United States District Court, S.D. Texas
OPINION ON SUMMARY JUDGMENT
N. Hughes United States District Judge.
the evening on November 1, 2015, Eugene Ethridge, Jr., was
arrested for driving while intoxicated while two of his minor
children were in his truck. The minors were placed with their
mother, Ashley Yates. The truck was towed. Upon being
arrested, Ethridge was first taken to Fort Bend County Jail,
then taken to Oakbend Medical Center where blood and other
fluids were drawn for the criminal case. He was returned to
the jail, completed an initial medical screening, and was
placed in the detoxification unit. After detox released him,
he completed a suicide screening form. He denied having (a)
suicidal thoughts, at that time or ever, (b) depression, and
(c) ever attempted suicide. Ethridge was not fitted in a
suicide smock nor placed in a padded cell. He was assigned a
general population, one-man cell (40-17), and given standard
the overnight shift of November 2-3, Officer Brandon Satchell
was assigned to the 4G and 4H cell units, housing Ethridge.
His shift was from ten p.m. until six a.m. Satchell was then
replaced by Deputy Darren Patton for the next shift.
According to jail practice, jailers are to make face-to-face
rounds every sixty minutes. Satchell admits to skipping one
of his face-to-face rounds and falsifying his rounds sheet.
November 3, Ethridge did not leave his cell for breakfast. A
little before six a.m., the shift changed. Deputy Patton made
his rounds and he discovered Ethridge's body dangling
from his bed sheet that he had tied to a shelf. Ethridge was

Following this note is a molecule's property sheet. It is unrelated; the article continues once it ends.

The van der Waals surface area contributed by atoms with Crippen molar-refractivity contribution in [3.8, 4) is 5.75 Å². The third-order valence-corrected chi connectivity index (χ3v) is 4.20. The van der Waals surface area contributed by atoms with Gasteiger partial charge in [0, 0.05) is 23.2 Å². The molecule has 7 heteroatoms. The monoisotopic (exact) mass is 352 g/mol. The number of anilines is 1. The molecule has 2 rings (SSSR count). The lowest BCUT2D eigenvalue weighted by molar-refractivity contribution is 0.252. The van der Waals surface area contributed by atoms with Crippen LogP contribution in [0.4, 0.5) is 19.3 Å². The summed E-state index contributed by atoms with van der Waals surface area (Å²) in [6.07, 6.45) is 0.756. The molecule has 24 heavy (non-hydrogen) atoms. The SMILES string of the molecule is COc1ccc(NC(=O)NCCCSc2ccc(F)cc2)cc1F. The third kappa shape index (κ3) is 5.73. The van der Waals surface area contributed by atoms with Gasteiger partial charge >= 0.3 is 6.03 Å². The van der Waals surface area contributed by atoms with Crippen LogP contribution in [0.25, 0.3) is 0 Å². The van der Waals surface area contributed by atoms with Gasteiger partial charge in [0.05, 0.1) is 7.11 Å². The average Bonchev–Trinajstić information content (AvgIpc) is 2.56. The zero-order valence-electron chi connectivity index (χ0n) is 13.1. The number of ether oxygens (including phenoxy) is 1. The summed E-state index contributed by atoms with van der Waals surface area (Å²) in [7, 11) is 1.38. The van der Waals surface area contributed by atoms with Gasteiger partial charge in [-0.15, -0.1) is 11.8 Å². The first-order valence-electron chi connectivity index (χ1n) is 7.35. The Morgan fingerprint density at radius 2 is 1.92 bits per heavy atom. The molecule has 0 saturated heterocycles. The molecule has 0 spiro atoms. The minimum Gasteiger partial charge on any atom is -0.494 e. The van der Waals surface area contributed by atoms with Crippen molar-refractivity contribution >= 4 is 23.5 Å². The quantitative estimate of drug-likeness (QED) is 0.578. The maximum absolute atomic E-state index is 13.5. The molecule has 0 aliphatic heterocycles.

pronounced dead shortly after being freed from the sheet. He
had committed suicide. Officer Satchell was fired.
plaintiffs are Eugene Ethridge, Sr., father of the decedent;
Tyler Broussard, adult son of the decedent; Ashley Yates,
fiance and mother of two of the decedent's children; and
Debbie Alexander, mother of two of the decedent's
children. Not one of these plaintiffs was present when
Ethridge wrecked his truck, was arrested, was transported to
the medical center or to jail. Not one has direct personal
knowledge of the suicidal ideations of Ethridge, that night
or ever. No. affidavit or record about his mental condition
has been offered. No. one has personal knowledge of anything
that happened in the cell that early morning of November 3.
The defendants are Sheriff Troy Nehls (who was not present at
the jail during the incident), Brandon Satchell, and Fort
Bend County, Texas.
October 2015, the Texas Commission on Jail Standards sent
Fort Bend County an At-Risk letter. That responded to an
earlier inmate suicide. The letter said that "toe
failure to observe the inmate within thirty minutes
occurred prior to his death and did not contribute
to bis death in any manner." The Commission
mandated Fort Bend - and all other county jails in Texas - to
use its revised intake screening form by December 1, 2015.
The old form was used during Ethridge's November intake.
The old form had five questions on depression and suicide,
and the new form has five questions on depression and
suicide. Despite these questions, Ethridge denied being
depressed or suicidal, marking no to each question.
jail cell has an intercom button for an inmate to press at
any time. The jailer on duty can hear and respond to the
call. Jailers respond to the button use by inmates without
knowing the need, whether urgent or not. It is unclear
whether Ethridge used his button during the overnight shift
from November 2 to 3. No. verifiable evidence shows if
Ethridge did in fact use it.
affidavits - from fellow inmates - show agreement that an
intercom button was pushed. Inmate One recalls that
allof the inmates heard the buzzing and
started shouting. It went on, he insists, for about 20
minutes. He looked for an officer from inside his cell, but
he did not see one in the picket, nor one doing rounds.
Two shares Inmate One's experience. However, from his
cell location, he was able to see inside of Ethridge's
cell. He claims to have seen Ethridge himself pressing the
button and yelling for an officer's assistance.
Three echoes the statements of the other two. He woke up to
the button being pressed. From his cell location, he insists
that he also saw Ethridge himself pressing the ...